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Scary Scare: First Fright

By August Edwards

Scary Scare intoxicates for more reasons than their gripping music. I think they represent the vitality of musical deviance. First Fright is a triumph in punk—fresh and meaty with zippy riffs and hungry lyrics.

Photo by @slonekanterphoto in Instagram.

Imagine a night where you buzz with excitement along with an entire audience, living in the moment at the same high level. The night Scary Scare played their album release show for First Fright achieved this—cementing a sold-out crowd in fun.

That night at Eli’s Mile High Club in Oakland, I felt like there was a tangible veneration from viewers to stage. Scary Scare’s set was quick and tight—elevated antics that created kinetic energy. It’s impactful when a band’s stage presence alone makes you smile.

“It’s nice to go on first ‘cause you kinda get to set the tone for the night,” drummer Aaron Apple said—and that they did.

This is all to say—First Fright is a pillar of devilry, lacerating coolness, and above all, is memorable.

The airy intro, “Screaming Breaths,” ricochets inside my brain. It doesn’t so much set up the tracks to come as it simply gives the Scary Scare stamp of authentication. It’s representative, like the mask that Aaron wears while drumming, of the band’s impish nature.

And now that you know who the hell is playing, in come crisp vocals with the saucy “I Smoke Ants.” This track is meant to be played loud, and gets better with that volume increase. With headphones, you kind of get a funky sort of cacophony in the background, various vocals including screaming. Apple, Colin Smith on guitar, and Justin Reyes on bass all hammer down on the beat under James O'Shaughnessy's goofy wordwork: “I smoke ants / I like it / put ‘em in my pipe and light it.” It’s inspiring on the level that art can, and should, be absurd.

Photo by @slonekanterphoto in Instagram.

Once you’re stomping, “The Liquor Store” sweeps in. The march-like quality treats going to the liquor store like the voyage it is—“here it comes / brain goes numb” – then sharply continues with the saunter. “Life is just such a bore when you don’t throw up and hit the floor,” “destroy my body, break it down, I think I’m gonna go home now.” Definitely a threatening tune, as it screams realness under a veil of humor.

“Cool Song Bro” is what I think of as a fuck-you-tune. O'Shaughnessy's voice really brings the heat here. I like the feeling it gives me—defiance, confidence, strength—it brings me to the present. This track grows on me with every listen, maybe because it shows a hint of vulnerability, or maybe just because of its cheeky swing.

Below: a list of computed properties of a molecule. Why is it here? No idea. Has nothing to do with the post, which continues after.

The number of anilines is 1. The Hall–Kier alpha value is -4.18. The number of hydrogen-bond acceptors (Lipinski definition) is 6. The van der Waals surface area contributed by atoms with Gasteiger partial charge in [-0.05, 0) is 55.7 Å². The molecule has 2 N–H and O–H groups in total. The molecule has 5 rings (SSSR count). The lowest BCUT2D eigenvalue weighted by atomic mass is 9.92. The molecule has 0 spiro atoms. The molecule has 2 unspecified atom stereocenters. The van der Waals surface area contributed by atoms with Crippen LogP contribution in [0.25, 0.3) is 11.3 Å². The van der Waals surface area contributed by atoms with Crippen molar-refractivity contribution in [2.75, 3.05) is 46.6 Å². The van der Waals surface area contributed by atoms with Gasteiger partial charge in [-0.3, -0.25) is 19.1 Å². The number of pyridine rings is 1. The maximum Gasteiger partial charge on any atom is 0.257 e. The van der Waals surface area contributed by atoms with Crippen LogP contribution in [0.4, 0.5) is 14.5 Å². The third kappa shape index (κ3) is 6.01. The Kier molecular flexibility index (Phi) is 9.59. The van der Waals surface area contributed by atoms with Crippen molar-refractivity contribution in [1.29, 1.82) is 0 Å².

The instrumental interlude, “La Da Da,” creeps, crawls, and spooks, much like the intro piece. Interludes can be used for many reasons—generally signifying some sort of shift—but it’s here, left alone with my thoughts accompanied by “la-da-das,” that I realized the album has the pacing of a cartoon. The instrumental tracks are like the colorful title cards, and like the other songs, are riotous and above all well-crafted, like a beloved story on screen.

The title “To Me From Me” suggests that a culprit of the speaker’s demise is his own self. “Please be nice to me,” the lyrics beg. The guitar and bass melody create a loop, which in some ways indicates harmful repetition, a vicious cycle. We’re left with a culminating thought—“Who do I blame?!” It’s an ominous lead-in to the final track of the album, “Not Today,” bites back with ferocity. Menacingly, we hear a theme of fighting death—fighting the inevitable. “Not Today” demands the question, how can you prepare for the day you die?

The attitude of the album shifts from “I don’t care” to a grave underlying message, which has something to do with fear. Whether in a dangerous, habitual trudge to the liquor store, or gazing in the mirror and trying to overcome what you perceive to be shortcomings, it’s easy to let fear take the wheel. Through poking fun and creating art—like the entity of First Fright—we can work through the fears and ultimately banish them.

Scary Scare’s next show is on 3/11 at Brick and Mortar SF. Join them for a night that’ll be—in their words—filled with raucous rock and shocking shock.

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